Monday musings on Australian literature: Australian migration literature
Last week I reviewed Gabrielle Gouch’s memoir, Once, only the swallows were free, in which she tells of her family’s migration from Hungary to Romania to Israel, and then her own on to Australia. While Gouch focuses more on the brother left behind, she does touch on the challenges of migration – the dislocation and loneliness that often ensues. One of the commenters on that post, Ian Darling, suggested that “Australia must have produced some particularly fascinating emigrant accounts in its literature”. We have, and way too many to list here.
It would be worth some time exploring the changes in that literature over the two or so centuries since white settlement – from the early days of British confidence, through to the changes that came as different nationalities started to appear (such as the Chinese on the goldfields in the nineteenth century and the Italian and Greek migrants after the Second World War), to the Asian migration of the later 20th century. But, that’s not what I’m going to do here. It’s nearly Christmas, so I’m going to take it easy and just list a few I’ve read in recent years that I found interesting. Migrant literature, as you’d expect, crosses genres, particularly literary fiction and memoir.
Yasmine Gooneratne’s A change of skies (1991)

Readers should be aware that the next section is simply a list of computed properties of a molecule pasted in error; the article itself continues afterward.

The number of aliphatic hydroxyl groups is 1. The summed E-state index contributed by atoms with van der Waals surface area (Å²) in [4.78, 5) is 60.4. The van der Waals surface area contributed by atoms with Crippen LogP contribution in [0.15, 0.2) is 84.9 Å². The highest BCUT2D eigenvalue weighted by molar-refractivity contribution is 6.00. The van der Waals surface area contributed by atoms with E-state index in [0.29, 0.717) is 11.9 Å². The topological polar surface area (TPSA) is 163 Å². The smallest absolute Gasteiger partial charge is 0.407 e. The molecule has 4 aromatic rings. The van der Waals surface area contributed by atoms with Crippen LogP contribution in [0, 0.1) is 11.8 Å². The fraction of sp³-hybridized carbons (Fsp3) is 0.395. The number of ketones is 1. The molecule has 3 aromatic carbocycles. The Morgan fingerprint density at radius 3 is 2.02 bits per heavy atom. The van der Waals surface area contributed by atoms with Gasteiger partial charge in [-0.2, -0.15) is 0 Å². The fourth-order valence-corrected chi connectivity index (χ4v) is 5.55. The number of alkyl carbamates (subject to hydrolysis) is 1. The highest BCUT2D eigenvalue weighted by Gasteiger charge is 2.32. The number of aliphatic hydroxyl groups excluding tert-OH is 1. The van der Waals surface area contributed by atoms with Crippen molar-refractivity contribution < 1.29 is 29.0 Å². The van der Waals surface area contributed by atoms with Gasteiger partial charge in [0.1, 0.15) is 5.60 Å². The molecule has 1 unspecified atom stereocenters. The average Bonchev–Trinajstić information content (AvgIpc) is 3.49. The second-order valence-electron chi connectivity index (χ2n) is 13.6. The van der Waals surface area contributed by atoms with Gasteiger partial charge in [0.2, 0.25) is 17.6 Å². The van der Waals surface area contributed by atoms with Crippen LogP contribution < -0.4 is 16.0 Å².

Gooneratne emigrated to Australia from Sri Lanka. I first knew of her as a Jane Austen fan and English literature lecturer at Macquarie University, but then my reading group read her novel, A change of skies, about the experience of migration. She writes about educated middle class migrants – like herself I presume – who work to find a balance between fitting into the new culture while at the same time preserving their Sri Lankan identity.
Melina Marchetta‘s Looking for Alibrandi (1992)
Marchetta’s book is a young adult novel about the daughter of an Italian family and her desire to fit into an Australian world against the family pressure to live the old Italian way. She’s young, bright, and in the last year of high school. She wants to meet boys – and not just Italian ones. She wants to live as her friends do. Gradually, she learns to make peace with her family, to recognise the rich heritage she belongs to while at the same time showing them that she can walk two worlds. It was a hugely popular book when it was published and was later adapted into a successful movie. It is I believe taught in high schools.
Arnold Zable‘s Cafe Scheherezade (2001)
I read this novel a few years before I started blogging. It was inspired by the eponymous cafe in Melbourne at which Jewish immigrants – survivors mostly of the Second World War – would meet, talk and provide support for each other. It is a gorgeous novel, about the power of stories to provide support and aid survival. Zable is a warm, generous writer. I remember the book for that, but I also remember it for teaching me about the various ways Jewish people came to Australia. I didn’t know, for example, how many had transitioned through Shanghai. Zable’s The sea of many returns, which I reviewed early in this blog, is also about migration and yearning for home – and about the power of stories. Stories, we know, are a powerful mechanism for preserving culture – whether it be our national identity or the micro-culture of our families!